In 1995-1996, the MacArthur Midlife Research Network carried out a national survey of 7,108 Americans aged 25 to 74 (MIDLIFE IN THE UNITED STATES (MIDUS), 1995-1996 [ICPSR 2760]). The purpose of the study was to investigate the role of behavioral, psychological, and social factors in understanding age-related differences in physical and mental health. The study was innovative for its broad scientific scope, its diverse samples (which included twins and the siblings of main sample respondents), and its creative use of in-depth assessments in key areas (e.g., daily stress and cognitive functioning). A description of the study and findings from it are available at http://www.midus.wisc.edu. With support from the National Institute on Aging, a longitudinal follow-up of the original MIDUS samples: core sample (N = 3,487), metropolitan over-samples (N = 757), twins (N = 925 complete pairs), and siblings (N = 950), was conducted in 2004-2006. Guiding hypotheses for it, at the most general level, were that behavioral and psychosocial factors are consequential for physical and mental health. MIDUS II respondents were aged 35 to 86. Data collection largely repeated baseline assessments (e.g., phone interview and extensive self-administered questionnaire), with additional questions in selected areas (e.g., cognitive functioning, optimism and coping, stressful life events, and caregiving). To add refinements to MIDUS II, an African American sample (N = 592) was recruited from Milwaukee, Wisconsin, who participated in a personal interview and completed a questionnaire paralleling the above assessments. Also administered was a modified form of the mail questionnaire, via telephone, to respondents who did not complete a self-administered questionnaire.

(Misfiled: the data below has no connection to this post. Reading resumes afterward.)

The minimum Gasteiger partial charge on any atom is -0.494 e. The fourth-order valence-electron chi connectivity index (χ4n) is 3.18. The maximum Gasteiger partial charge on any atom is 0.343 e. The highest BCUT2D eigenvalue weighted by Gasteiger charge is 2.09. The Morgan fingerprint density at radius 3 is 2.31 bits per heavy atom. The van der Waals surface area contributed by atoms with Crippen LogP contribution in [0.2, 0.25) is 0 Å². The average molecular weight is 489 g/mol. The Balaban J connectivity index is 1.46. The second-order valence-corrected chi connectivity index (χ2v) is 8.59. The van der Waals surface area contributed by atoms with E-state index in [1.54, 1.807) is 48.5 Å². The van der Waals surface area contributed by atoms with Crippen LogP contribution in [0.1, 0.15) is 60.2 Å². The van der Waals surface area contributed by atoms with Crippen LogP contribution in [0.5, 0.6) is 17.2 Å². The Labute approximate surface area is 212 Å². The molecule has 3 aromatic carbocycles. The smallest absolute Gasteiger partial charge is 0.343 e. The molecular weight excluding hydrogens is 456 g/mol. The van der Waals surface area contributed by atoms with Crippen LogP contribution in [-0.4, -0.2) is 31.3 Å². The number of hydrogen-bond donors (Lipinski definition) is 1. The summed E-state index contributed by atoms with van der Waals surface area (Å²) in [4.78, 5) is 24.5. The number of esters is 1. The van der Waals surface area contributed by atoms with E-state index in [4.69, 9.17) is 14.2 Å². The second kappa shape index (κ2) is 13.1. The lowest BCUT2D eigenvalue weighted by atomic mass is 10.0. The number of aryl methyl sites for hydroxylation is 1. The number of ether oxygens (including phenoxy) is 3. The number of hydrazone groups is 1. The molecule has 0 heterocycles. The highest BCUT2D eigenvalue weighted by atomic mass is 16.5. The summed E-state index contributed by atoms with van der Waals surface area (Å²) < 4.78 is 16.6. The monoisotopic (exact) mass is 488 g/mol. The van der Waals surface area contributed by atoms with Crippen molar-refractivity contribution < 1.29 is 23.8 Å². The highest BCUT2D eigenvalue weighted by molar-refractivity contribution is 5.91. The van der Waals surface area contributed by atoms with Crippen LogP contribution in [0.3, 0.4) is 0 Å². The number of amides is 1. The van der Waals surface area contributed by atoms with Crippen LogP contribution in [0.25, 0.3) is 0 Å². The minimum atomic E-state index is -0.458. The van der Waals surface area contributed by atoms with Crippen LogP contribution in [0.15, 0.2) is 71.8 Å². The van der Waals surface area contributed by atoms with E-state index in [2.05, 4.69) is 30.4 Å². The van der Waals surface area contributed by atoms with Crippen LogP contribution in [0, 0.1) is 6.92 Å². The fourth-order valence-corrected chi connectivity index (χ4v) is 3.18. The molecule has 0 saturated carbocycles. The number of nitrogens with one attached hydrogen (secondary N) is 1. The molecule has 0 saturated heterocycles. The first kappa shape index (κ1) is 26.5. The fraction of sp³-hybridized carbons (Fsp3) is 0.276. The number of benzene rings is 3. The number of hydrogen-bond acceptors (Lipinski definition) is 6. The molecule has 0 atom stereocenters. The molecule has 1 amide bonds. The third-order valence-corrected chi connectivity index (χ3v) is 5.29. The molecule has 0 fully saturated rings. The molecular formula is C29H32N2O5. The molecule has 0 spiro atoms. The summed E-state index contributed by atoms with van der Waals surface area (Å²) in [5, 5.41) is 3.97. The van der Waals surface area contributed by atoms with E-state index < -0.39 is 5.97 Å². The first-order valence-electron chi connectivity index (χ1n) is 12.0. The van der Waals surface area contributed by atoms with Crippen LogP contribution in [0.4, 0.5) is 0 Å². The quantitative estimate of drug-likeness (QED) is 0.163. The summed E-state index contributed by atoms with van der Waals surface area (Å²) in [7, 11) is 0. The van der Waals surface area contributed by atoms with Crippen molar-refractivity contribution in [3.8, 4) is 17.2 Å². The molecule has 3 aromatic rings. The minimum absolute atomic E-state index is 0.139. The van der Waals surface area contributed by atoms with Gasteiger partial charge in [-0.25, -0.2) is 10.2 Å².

|Date made available||2007|
|Publisher||ICPSR - Interuniversity Consortium for Political and Social Research|
|Date of data production||Jan 1 2004 - Sep 1 2006|
|Geographical coverage||United States|